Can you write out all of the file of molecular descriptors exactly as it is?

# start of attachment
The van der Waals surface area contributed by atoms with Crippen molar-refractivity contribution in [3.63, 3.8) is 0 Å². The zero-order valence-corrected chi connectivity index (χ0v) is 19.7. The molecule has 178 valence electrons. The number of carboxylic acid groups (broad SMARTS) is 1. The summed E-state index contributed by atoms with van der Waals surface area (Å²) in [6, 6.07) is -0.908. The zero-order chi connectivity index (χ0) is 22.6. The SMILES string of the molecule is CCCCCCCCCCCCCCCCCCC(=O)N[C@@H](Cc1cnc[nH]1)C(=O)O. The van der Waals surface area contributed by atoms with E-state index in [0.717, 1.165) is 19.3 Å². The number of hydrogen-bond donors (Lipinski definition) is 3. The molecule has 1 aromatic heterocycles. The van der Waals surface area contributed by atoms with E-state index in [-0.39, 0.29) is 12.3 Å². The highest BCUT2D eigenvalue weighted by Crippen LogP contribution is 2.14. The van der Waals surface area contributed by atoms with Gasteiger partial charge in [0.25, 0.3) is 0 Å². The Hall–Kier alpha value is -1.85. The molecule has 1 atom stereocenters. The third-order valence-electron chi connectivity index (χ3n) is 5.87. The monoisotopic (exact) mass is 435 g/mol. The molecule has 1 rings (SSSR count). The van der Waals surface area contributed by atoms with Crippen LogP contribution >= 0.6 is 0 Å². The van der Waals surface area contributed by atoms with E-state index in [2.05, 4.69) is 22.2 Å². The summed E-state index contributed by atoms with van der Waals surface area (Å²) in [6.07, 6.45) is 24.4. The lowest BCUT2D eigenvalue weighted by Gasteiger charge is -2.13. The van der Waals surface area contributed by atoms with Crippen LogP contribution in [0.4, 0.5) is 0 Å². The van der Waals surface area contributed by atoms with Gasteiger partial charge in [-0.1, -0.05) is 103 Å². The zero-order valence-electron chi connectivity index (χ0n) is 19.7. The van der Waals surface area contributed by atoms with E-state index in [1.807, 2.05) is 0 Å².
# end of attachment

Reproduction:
The van der Waals surface area contributed by atoms with Crippen molar-refractivity contribution in [3.63, 3.8) is 0 Å². The zero-order valence-corrected chi connectivity index (χ0v) is 19.7. The molecule has 178 valence electrons. The number of carboxylic acid groups (broad SMARTS) is 1. The summed E-state index contributed by atoms with van der Waals surface area (Å²) in [6, 6.07) is -0.908. The zero-order chi connectivity index (χ0) is 22.6. The SMILES string of the molecule is CCCCCCCCCCCCCCCCCCC(=O)N[C@@H](Cc1cnc[nH]1)C(=O)O. The van der Waals surface area contributed by atoms with E-state index in [0.717, 1.165) is 19.3 Å². The number of hydrogen-bond donors (Lipinski definition) is 3. The molecule has 1 aromatic heterocycles. The van der Waals surface area contributed by atoms with E-state index in [-0.39, 0.29) is 12.3 Å². The highest BCUT2D eigenvalue weighted by Crippen LogP contribution is 2.14. The van der Waals surface area contributed by atoms with Gasteiger partial charge in [0.25, 0.3) is 0 Å². The Hall–Kier alpha value is -1.85. The molecule has 1 atom stereocenters. The third-order valence-electron chi connectivity index (χ3n) is 5.87. The monoisotopic (exact) mass is 435 g/mol. The molecule has 1 rings (SSSR count). The van der Waals surface area contributed by atoms with Crippen LogP contribution >= 0.6 is 0 Å². The van der Waals surface area contributed by atoms with E-state index in [2.05, 4.69) is 22.2 Å². The summed E-state index contributed by atoms with van der Waals surface area (Å²) in [6.07, 6.45) is 24.4. The lowest BCUT2D eigenvalue weighted by Gasteiger charge is -2.13. The van der Waals surface area contributed by atoms with Crippen LogP contribution in [0.4, 0.5) is 0 Å². The van der Waals surface area contributed by atoms with Gasteiger partial charge in [-0.1, -0.05) is 103 Å². The zero-order valence-electron chi connectivity index (χ0n) is 19.7. The van der Waals surface area contributed by atoms with E-state index in [1.807, 2.05) is 0 Å².